Jean-Baptiste Oudry (17 March 1686, Paris - 30 April 1755, Beauvais) was a French Rococo painter, engraver and tapestry designer. He is particularly well known for his images of animals and his hunt pieces depicting game.
Oudry was the son of Jacques Oudry, a painter and art dealer in Paris, and of his wife Nicole Papillon, who belonged to the family of the engraver Jean-Baptist-Michel Papillon.
His father was a director of the Académie de St-Luc art school, which Oudry joined. At first, Oudry concentrated on portraiture, and he became a pupil of Nicolas de Largillière. Aged only 22, he graduated on 21 May 1708, at the same time as his two older brothers, and he married Marie-Marguerite Froissé in 1709. She was the daughter of a miroitier (a mirror-maker); he gave her lessons in painting.
Oudry became an assistant professor at the Académie de St-Luc in 1714, and professor on 1 July 1717. He became a member of the prestigious Académie Royale de Peinture et de Sculpture in 1719, and a professor there in 1743.
After producing mainly portraits, Oudry started to produce still life paintings of fruits or animals, and paintings of religious subjects, such as as a Nativity, Saint Gilles, and the Adoration of the Magi.
Through his friend, Jean-Baptiste Massé, a portrait-painter and miniaturist, Oudry was introduced to the marquis de Beringhem, hereditary master of the royal stables, for whom he painted a pair of paintings in 1727. Through this connection, he was commissioned to produce numerous works for the King, who was passionate about the hunt and appointed Oudry Painter-in-Ordinary of the Royal Hunt, in which capacity he produced portraits of dead game, the day's kill. Oudry was granted a workshop in the Tuileries and an apartment in the Louvre.
M. Hultz, an adviser to the Académie de Peinture, commissioned Oudry to produce a buffet, or still-life combining silver plates and ewers, fruit and game; the work was exhibited in the Salon of 1737. Oudry timidly asked for ten pistoles for his work, but Hultz valued it much higher, insisting on paying twenty-five. Oudry was also commissioned to produce a buffet for Louis XV (exhibited in the Salon of 1743), that went to the château de Choisy, the King's favoured hunting residence.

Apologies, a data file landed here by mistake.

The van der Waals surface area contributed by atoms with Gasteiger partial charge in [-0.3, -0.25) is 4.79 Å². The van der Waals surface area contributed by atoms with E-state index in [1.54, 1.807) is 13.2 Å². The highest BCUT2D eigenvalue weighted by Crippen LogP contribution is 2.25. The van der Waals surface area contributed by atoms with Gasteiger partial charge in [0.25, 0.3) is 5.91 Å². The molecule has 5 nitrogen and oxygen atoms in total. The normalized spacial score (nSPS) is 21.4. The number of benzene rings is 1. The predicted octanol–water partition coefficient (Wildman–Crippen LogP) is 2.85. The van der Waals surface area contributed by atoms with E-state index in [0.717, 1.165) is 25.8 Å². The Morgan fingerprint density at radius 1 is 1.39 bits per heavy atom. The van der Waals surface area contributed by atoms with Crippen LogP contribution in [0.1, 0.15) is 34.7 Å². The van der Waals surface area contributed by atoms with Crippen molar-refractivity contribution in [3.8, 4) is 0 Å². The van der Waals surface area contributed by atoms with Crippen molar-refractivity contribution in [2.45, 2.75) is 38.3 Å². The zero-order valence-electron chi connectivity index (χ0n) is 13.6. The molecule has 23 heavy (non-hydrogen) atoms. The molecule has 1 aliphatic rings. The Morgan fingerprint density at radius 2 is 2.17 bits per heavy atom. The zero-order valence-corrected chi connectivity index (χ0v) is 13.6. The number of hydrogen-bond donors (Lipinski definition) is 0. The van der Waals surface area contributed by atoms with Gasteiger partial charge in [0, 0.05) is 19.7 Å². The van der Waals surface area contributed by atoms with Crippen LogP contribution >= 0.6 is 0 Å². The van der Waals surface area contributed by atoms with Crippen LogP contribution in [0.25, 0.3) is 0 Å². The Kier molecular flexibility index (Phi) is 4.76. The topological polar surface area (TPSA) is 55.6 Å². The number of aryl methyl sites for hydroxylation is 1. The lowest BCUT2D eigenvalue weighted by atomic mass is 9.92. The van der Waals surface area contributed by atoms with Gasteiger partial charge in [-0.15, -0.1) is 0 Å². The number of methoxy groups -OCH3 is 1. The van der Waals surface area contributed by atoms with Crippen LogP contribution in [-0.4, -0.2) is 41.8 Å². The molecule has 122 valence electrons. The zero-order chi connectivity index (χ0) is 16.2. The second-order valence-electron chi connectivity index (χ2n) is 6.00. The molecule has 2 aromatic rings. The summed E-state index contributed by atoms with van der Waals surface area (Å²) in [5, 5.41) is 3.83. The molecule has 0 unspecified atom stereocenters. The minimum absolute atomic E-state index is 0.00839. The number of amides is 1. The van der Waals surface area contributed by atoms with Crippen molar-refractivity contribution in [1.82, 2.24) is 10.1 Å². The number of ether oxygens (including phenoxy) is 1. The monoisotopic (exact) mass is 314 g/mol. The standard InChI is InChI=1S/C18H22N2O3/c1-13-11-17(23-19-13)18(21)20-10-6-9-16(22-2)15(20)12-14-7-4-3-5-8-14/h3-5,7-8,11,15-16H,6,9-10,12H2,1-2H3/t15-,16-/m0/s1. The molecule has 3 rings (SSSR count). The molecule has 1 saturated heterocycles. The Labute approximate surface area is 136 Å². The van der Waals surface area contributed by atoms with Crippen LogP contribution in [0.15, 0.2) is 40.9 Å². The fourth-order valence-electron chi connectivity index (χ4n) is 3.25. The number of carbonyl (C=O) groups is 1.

M. Hultz recommended Oudry to Louis Fagon (1680-1744), an intendant des finances and book collector, and Oudry decorated his houses in Vauré and Fontenay-aux-Roses with arabesques, flowers and birds. Fago was charged with reviving the fortunes of the tapestry manufactory of Beauvais, which had flourished under Colbert, and he gave the task to Oudry and his associate, Besnier, in 1734. He succeeded in this task, becoming very wealthy in the process. His success at Beauvais led to a further appointment as inspector at the Gobelins manufactory in 1736, where his works were copied as cartoons for tapestries. Through most of the 1730s, he concentrated mainly on producing designs for tapestries.
He used a camera obscura in an attempt to speed up the process of producing landscapes, but abandoned the attempt when he saw that the perspective and the effects of light and shade did not appear correct.
Although Oudry produced excellent scenes of animals and of hunting, he also painted portraits, histories, landscapes, fruits and flowers; he imitated bas reliefs in monotone tints called en camaïeu, used pastels, and created etchings. He was often sent examples of rare birds to draw.
He turned down offers to work for the Czar and the King of Denmark, preferring to remain in France.
He lost some of his responsibilities when Fagon was replaced by de Trudaine. He suffered two apoplectic attacks, one shortly after the other. His second left him paralysed, and he died shortly afterwards. He was buried in the church of Saint Thomas in Beauvais, which was demolished in 1795. His epitaph from the church was lost when it was demolished, but was later found and placed in the church of Saint Etienne.
His son, Jacques-Charles Oudry, was also a painter.